To the editor:
On Jan. 18, The Eagle-Tribune reported that the Massachusetts District Attorneys Association announced that they are recommending to legislators to increase the parole eligibility of juveniles convicted of first-degree murder from 15 to 35 years (DAs urge change to parole eligibility for juvenile murders, Jan. 18).
This is a response to the recent Supreme Judicial Court’s ruling that grants parole proceedings after 15 years to all convicted murderers who committed their crimes while juveniles.
This is unacceptable.
Families of victims of heinous crimes have been permanently affected and their loved ones are permanently gone. What the association is doing is simply deferring a difficult decision down the road further, which may inevitably end up in a release of a convicted criminal and will remove the only justice these families have known. Additionally, when a juvenile commits a crime and can potentially be released back into society he or she will be in the prime of their lives and can carry out additional transgressions against society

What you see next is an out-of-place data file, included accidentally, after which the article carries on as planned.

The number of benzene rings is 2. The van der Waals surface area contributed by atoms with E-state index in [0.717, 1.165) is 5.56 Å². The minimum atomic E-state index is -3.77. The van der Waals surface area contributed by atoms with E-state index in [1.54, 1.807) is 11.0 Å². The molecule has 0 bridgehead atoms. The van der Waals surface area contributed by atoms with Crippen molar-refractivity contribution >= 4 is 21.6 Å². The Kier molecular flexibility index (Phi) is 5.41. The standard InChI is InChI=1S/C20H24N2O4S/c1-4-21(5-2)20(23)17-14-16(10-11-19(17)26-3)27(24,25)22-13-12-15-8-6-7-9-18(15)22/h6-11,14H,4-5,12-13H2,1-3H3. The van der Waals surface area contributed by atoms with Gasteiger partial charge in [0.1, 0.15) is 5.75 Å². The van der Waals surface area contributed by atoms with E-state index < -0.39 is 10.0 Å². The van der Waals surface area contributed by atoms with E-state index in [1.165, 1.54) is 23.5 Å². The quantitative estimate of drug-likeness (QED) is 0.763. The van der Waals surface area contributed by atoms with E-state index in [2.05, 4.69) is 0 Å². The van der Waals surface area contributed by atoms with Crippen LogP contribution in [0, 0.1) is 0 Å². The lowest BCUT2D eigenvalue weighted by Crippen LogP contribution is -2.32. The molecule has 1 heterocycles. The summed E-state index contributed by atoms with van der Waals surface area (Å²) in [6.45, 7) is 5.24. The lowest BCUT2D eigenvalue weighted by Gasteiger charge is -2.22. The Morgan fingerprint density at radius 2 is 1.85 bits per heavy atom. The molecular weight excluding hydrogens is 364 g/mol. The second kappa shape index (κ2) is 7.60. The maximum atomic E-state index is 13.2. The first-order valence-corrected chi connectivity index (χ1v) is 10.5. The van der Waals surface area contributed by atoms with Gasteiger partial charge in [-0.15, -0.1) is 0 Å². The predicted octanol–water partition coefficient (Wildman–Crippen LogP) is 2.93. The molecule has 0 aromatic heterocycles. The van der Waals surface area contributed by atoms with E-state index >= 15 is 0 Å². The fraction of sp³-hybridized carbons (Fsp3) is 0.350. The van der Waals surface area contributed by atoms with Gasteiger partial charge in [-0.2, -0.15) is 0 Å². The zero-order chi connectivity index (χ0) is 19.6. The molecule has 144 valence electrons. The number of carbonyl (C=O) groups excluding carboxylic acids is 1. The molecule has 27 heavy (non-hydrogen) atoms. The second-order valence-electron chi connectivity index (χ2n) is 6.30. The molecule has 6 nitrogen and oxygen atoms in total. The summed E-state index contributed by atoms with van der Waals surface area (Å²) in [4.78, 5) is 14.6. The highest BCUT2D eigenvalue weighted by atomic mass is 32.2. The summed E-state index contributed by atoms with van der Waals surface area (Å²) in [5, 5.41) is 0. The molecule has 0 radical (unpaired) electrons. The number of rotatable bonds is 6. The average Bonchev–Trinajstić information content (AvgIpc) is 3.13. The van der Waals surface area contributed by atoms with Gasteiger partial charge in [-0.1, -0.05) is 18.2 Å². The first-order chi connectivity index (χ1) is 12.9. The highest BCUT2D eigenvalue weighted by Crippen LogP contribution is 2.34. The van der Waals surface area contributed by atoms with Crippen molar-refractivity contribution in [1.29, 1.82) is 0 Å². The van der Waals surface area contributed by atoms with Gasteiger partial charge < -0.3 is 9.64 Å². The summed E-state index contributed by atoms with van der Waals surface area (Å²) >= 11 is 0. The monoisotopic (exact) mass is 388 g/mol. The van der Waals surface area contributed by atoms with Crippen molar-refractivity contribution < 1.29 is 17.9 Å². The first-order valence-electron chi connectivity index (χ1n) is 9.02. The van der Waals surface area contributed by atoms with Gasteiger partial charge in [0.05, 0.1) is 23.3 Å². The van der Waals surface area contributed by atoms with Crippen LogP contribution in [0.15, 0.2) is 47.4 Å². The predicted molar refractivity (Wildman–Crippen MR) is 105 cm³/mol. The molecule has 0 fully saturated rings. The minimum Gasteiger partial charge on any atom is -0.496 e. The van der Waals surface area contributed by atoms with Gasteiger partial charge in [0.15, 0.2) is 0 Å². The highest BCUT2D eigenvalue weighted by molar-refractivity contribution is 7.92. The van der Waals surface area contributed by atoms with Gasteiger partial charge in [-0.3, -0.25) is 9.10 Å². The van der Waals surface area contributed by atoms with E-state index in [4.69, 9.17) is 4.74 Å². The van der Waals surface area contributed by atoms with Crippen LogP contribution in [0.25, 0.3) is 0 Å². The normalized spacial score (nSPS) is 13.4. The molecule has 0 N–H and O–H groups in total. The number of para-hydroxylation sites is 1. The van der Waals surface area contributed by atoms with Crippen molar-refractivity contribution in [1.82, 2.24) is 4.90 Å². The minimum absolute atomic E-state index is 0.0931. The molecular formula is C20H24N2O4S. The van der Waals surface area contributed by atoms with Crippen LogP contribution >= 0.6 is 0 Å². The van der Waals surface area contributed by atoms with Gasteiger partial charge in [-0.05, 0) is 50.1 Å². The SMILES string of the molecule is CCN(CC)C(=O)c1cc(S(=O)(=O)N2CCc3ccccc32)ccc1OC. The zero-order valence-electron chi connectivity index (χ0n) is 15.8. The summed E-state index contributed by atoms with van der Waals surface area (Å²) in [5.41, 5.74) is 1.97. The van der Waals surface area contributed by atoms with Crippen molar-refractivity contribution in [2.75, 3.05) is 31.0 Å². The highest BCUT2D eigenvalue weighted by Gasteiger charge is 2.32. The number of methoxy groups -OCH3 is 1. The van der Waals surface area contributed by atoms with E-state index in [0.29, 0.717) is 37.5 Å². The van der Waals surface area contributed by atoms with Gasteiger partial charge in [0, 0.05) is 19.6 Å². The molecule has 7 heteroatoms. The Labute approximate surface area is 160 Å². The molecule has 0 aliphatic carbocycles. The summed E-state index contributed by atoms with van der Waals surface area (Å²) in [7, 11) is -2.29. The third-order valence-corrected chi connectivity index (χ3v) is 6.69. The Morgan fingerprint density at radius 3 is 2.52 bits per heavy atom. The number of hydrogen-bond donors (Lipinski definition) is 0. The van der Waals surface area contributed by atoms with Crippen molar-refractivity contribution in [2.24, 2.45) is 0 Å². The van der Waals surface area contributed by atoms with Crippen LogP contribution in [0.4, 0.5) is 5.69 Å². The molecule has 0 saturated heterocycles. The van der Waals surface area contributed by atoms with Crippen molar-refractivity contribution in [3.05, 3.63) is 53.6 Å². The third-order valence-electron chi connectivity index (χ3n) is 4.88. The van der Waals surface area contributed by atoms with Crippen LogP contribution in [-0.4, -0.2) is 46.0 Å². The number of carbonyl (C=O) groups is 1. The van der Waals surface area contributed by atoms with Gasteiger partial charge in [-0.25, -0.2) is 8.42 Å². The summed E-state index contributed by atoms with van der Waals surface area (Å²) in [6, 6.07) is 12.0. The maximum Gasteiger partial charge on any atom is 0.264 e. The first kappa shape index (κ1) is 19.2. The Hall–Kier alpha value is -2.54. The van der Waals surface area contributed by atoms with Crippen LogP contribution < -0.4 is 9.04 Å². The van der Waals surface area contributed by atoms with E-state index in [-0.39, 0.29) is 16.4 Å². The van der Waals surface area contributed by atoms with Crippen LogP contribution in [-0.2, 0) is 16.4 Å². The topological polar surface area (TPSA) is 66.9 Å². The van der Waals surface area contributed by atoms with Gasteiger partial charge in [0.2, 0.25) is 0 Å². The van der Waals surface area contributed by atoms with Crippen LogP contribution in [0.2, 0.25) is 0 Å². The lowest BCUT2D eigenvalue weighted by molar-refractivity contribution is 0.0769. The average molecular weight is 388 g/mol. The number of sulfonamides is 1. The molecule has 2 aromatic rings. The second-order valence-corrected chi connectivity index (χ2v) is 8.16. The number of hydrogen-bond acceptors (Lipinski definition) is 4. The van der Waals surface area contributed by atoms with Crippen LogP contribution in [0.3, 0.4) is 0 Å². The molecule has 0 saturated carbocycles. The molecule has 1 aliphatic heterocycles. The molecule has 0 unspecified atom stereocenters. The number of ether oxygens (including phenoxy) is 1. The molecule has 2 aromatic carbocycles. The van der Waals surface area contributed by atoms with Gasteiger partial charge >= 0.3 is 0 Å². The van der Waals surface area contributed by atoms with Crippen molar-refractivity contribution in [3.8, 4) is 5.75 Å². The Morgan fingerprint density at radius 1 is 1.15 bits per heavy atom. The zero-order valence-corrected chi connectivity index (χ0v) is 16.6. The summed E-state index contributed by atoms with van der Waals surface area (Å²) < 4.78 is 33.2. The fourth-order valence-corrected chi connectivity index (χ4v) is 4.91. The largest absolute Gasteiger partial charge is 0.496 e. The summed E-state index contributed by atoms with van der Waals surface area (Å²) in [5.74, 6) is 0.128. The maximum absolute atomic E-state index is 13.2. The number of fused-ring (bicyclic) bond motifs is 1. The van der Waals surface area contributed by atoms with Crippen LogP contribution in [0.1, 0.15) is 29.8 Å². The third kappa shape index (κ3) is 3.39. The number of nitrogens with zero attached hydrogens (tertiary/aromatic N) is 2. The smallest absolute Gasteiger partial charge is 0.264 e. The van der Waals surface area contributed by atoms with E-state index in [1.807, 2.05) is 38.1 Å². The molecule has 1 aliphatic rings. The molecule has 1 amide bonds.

What the association should do is to vigorously defend the rights of victims as they were charged to do when they initially prosecuted their cases that lead to convictions. They should also recommend comprehensive legislation that imposes an enormous burden on the defense of criminals to produce irrefutable evidence that rehabilitation has occurred to a degree that offender cannot possibly commit another crime.
Without this standard, criminals will be released into society to harm others again. It will simply be a matter of time.